Police Nail Suspect They Say Executed 5-Year-Old Cannon Hinnant in Broad Daylight


Although police have arrested the neighbor of a North Carolina boy in the 5-year-old’s slaying this week, the boy’s tragic death remains shrouded in mystery.

Darius Sessoms, 25, has been charged with first-degree murder in the death of Cannon Hinnat, who was shot and killed Sunday while riding his bicycle in front of his Wilson home, according to a news release from the Wilson Police Department.

Sessoms was arrested in nearby Goldsboro, police said.

He is being held without bond in the Wilson County Jail.

Police have released no details about a motive in the shooting other than to say it was not a random act.

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In the aftermath of the horrific killing, many raised questions about why it was largely sloughed off by the mainstream media.

As he prepared for the funeral of his child Thursday, Austin Hinnant, the boy’s father, said he had no idea why Cannon was killed.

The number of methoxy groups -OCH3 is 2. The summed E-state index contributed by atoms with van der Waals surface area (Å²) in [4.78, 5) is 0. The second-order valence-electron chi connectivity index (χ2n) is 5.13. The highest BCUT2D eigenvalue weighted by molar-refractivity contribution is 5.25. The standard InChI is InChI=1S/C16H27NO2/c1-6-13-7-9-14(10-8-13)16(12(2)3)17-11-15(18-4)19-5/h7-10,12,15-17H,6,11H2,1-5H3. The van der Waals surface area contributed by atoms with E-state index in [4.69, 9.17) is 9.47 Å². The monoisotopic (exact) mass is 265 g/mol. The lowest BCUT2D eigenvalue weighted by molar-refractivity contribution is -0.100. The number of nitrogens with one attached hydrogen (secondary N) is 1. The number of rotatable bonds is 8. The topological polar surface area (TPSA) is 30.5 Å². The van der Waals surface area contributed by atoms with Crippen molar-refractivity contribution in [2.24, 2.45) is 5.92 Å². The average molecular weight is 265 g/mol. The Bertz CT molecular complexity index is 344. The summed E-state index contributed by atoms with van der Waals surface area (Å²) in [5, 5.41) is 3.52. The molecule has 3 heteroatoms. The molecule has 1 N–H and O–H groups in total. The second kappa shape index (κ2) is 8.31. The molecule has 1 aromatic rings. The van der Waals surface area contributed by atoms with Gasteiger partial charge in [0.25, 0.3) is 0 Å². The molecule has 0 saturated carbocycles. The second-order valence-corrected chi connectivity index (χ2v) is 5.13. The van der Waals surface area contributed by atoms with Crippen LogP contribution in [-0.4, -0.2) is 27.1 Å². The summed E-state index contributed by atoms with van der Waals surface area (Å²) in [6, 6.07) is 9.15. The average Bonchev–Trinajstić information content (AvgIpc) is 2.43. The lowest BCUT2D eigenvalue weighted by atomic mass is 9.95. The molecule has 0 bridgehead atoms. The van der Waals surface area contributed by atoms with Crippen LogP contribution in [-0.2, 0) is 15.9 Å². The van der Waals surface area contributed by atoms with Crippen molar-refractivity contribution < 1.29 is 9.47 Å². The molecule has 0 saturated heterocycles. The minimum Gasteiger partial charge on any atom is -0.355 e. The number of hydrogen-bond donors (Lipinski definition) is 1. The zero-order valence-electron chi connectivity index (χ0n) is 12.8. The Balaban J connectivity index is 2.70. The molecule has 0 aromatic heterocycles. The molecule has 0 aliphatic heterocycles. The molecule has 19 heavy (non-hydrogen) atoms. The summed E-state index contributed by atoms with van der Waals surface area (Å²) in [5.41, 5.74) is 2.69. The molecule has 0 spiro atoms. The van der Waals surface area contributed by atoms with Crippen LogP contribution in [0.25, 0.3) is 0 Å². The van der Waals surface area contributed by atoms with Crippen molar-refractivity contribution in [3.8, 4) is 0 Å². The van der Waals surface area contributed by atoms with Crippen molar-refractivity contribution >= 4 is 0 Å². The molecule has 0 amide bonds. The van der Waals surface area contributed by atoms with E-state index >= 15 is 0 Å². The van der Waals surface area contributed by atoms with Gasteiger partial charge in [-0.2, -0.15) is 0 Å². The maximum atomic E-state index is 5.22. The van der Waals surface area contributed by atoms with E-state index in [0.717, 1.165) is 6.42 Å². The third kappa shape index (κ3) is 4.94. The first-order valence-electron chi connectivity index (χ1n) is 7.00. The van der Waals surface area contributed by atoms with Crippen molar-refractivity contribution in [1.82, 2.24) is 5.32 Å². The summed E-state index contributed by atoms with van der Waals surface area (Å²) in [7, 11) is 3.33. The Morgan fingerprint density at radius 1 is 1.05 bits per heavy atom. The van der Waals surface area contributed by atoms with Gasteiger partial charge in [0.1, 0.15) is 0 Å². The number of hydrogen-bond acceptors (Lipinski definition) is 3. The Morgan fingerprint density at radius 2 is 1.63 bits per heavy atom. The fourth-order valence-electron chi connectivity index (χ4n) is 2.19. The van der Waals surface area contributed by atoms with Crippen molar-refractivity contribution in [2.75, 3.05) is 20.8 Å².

Hinnant has lived next door to the suspect and his parents for eight years, he told WRAL-TV. Sessoms dined with the Hinnant family on Saturday.

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“The Lord says to love our neighbor. I have plenty of food to go around. I just wanted to be nice,” Hinnant said.

There were no rifts between neighbors, he said. “There wasn’t anything between me and him, any bad blood whatsoever, for him to have a reason to do this,” he said.

Hinnant has said he saw Sessoms with a gun in his hand after the boy was shot.

“I was looking at him as I was picking up Cannon,” he said. “I was so full of rage, but I couldn’t leave my son’s side. I wanted to be with my son. [You] can’t imagine what it’s like to hold your son in your arms with a gunshot wound to the head, and his blood is running down your arms,” he said.

“I screamed, ‘Somebody, please help me save my son! Help me save my son, please,'” Hinnant said.

Witness Doris Lybrand said the suspect put a gun to the boy’s head and fired, then ran back to his house, according to WRAL.

“My first reaction was, ‘He’s playing with the kids,” Lybrand said. “For a second, I thought, ‘That couldn’t happen.’ People don’t run across the street and kill kids.”

Then she realized what had happened.

“You don’t expect to see somebody shoot someone,” Lybrand said.

Correction: An earlier version of the story incorrectly said Cannon’s shooting death took place last week.

This article appeared originally on The Western Journal.

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